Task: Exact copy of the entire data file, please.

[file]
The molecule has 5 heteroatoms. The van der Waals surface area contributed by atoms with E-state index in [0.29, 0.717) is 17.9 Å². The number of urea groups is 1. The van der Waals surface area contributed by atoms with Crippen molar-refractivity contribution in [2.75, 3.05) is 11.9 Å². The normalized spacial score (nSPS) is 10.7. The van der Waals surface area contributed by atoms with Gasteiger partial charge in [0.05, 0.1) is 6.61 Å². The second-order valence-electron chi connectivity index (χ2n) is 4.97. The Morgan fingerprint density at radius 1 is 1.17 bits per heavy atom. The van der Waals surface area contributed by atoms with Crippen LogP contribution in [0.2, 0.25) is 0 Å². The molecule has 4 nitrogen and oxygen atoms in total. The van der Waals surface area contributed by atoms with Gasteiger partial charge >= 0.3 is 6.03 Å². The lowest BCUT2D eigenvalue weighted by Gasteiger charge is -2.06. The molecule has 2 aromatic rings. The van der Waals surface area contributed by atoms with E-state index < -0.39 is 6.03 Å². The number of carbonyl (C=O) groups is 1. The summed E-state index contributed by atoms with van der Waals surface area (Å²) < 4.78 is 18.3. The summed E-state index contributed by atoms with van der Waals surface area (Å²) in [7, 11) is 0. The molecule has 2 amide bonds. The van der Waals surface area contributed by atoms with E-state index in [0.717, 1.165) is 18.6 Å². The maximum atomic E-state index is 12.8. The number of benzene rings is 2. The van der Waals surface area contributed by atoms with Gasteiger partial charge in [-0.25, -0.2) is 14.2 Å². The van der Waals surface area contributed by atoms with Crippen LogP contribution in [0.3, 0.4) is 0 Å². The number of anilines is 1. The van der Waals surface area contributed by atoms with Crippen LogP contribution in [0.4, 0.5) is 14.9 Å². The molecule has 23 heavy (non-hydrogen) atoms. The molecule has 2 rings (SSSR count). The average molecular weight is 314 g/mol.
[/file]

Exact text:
The molecule has 5 heteroatoms. The van der Waals surface area contributed by atoms with E-state index in [0.29, 0.717) is 17.9 Å². The number of urea groups is 1. The van der Waals surface area contributed by atoms with Crippen molar-refractivity contribution in [2.75, 3.05) is 11.9 Å². The normalized spacial score (nSPS) is 10.7. The van der Waals surface area contributed by atoms with Gasteiger partial charge in [0.05, 0.1) is 6.61 Å². The second-order valence-electron chi connectivity index (χ2n) is 4.97. The Morgan fingerprint density at radius 1 is 1.17 bits per heavy atom. The van der Waals surface area contributed by atoms with Crippen LogP contribution in [0.2, 0.25) is 0 Å². The molecule has 4 nitrogen and oxygen atoms in total. The van der Waals surface area contributed by atoms with Gasteiger partial charge >= 0.3 is 6.03 Å². The lowest BCUT2D eigenvalue weighted by Gasteiger charge is -2.06. The molecule has 2 aromatic rings. The van der Waals surface area contributed by atoms with E-state index < -0.39 is 6.03 Å². The number of carbonyl (C=O) groups is 1. The summed E-state index contributed by atoms with van der Waals surface area (Å²) < 4.78 is 18.3. The summed E-state index contributed by atoms with van der Waals surface area (Å²) in [7, 11) is 0. The molecule has 2 amide bonds. The van der Waals surface area contributed by atoms with E-state index in [0.717, 1.165) is 18.6 Å². The maximum atomic E-state index is 12.8. The number of benzene rings is 2. The van der Waals surface area contributed by atoms with Gasteiger partial charge in [-0.25, -0.2) is 14.2 Å². The van der Waals surface area contributed by atoms with Crippen LogP contribution in [0.3, 0.4) is 0 Å². The number of anilines is 1. The van der Waals surface area contributed by atoms with Crippen LogP contribution in [0.4, 0.5) is 14.9 Å². The molecule has 23 heavy (non-hydrogen) atoms. The molecule has 2 rings (SSSR count). The average molecular weight is 314 g/mol.